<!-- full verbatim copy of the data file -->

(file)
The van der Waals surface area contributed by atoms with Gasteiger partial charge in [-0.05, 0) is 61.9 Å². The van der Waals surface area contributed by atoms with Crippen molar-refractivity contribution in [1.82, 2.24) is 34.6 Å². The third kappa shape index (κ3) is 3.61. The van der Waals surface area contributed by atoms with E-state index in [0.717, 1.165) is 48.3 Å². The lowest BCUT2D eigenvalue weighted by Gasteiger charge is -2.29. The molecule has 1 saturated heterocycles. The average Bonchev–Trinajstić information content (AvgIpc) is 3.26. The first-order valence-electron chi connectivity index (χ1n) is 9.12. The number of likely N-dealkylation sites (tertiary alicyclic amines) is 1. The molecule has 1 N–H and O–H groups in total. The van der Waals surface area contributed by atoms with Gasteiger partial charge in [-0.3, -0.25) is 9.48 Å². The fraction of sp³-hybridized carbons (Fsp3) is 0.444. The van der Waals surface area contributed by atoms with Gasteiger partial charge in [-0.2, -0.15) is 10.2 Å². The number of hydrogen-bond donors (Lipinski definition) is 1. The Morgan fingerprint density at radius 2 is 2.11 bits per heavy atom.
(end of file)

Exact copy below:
The van der Waals surface area contributed by atoms with Gasteiger partial charge in [-0.05, 0) is 61.9 Å². The van der Waals surface area contributed by atoms with Crippen molar-refractivity contribution in [1.82, 2.24) is 34.6 Å². The third kappa shape index (κ3) is 3.61. The van der Waals surface area contributed by atoms with E-state index in [0.717, 1.165) is 48.3 Å². The lowest BCUT2D eigenvalue weighted by Gasteiger charge is -2.29. The molecule has 1 saturated heterocycles. The average Bonchev–Trinajstić information content (AvgIpc) is 3.26. The first-order valence-electron chi connectivity index (χ1n) is 9.12. The number of likely N-dealkylation sites (tertiary alicyclic amines) is 1. The molecule has 1 N–H and O–H groups in total. The van der Waals surface area contributed by atoms with Gasteiger partial charge in [-0.3, -0.25) is 9.48 Å². The fraction of sp³-hybridized carbons (Fsp3) is 0.444. The van der Waals surface area contributed by atoms with Gasteiger partial charge in [-0.2, -0.15) is 10.2 Å². The number of hydrogen-bond donors (Lipinski definition) is 1. The Morgan fingerprint density at radius 2 is 2.11 bits per heavy atom.